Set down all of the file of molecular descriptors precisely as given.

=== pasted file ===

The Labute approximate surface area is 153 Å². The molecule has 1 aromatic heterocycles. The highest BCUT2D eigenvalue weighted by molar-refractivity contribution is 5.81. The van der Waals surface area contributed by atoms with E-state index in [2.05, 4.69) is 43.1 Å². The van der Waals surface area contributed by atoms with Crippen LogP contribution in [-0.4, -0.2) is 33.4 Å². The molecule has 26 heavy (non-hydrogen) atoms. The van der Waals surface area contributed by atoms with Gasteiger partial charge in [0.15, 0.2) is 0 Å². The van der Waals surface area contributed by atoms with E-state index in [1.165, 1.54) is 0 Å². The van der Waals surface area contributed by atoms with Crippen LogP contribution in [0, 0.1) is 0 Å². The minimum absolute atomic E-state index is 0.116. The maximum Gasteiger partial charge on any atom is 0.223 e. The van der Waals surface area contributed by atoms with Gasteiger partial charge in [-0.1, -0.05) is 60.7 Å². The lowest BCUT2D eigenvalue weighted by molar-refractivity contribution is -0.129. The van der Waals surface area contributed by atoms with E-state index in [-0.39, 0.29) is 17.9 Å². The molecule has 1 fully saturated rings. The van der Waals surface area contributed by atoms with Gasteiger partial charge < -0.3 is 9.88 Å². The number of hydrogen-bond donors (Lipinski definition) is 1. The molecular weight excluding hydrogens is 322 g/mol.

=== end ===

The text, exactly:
The Labute approximate surface area is 153 Å². The molecule has 1 aromatic heterocycles. The highest BCUT2D eigenvalue weighted by molar-refractivity contribution is 5.81. The van der Waals surface area contributed by atoms with E-state index in [2.05, 4.69) is 43.1 Å². The van der Waals surface area contributed by atoms with Crippen LogP contribution in [-0.4, -0.2) is 33.4 Å². The molecule has 26 heavy (non-hydrogen) atoms. The van der Waals surface area contributed by atoms with Gasteiger partial charge in [0.15, 0.2) is 0 Å². The van der Waals surface area contributed by atoms with E-state index in [1.165, 1.54) is 0 Å². The van der Waals surface area contributed by atoms with Crippen LogP contribution in [0, 0.1) is 0 Å². The minimum absolute atomic E-state index is 0.116. The maximum Gasteiger partial charge on any atom is 0.223 e. The van der Waals surface area contributed by atoms with Gasteiger partial charge in [-0.1, -0.05) is 60.7 Å². The lowest BCUT2D eigenvalue weighted by molar-refractivity contribution is -0.129. The van der Waals surface area contributed by atoms with E-state index in [-0.39, 0.29) is 17.9 Å². The molecule has 1 fully saturated rings. The van der Waals surface area contributed by atoms with Gasteiger partial charge < -0.3 is 9.88 Å². The number of hydrogen-bond donors (Lipinski definition) is 1. The molecular weight excluding hydrogens is 322 g/mol.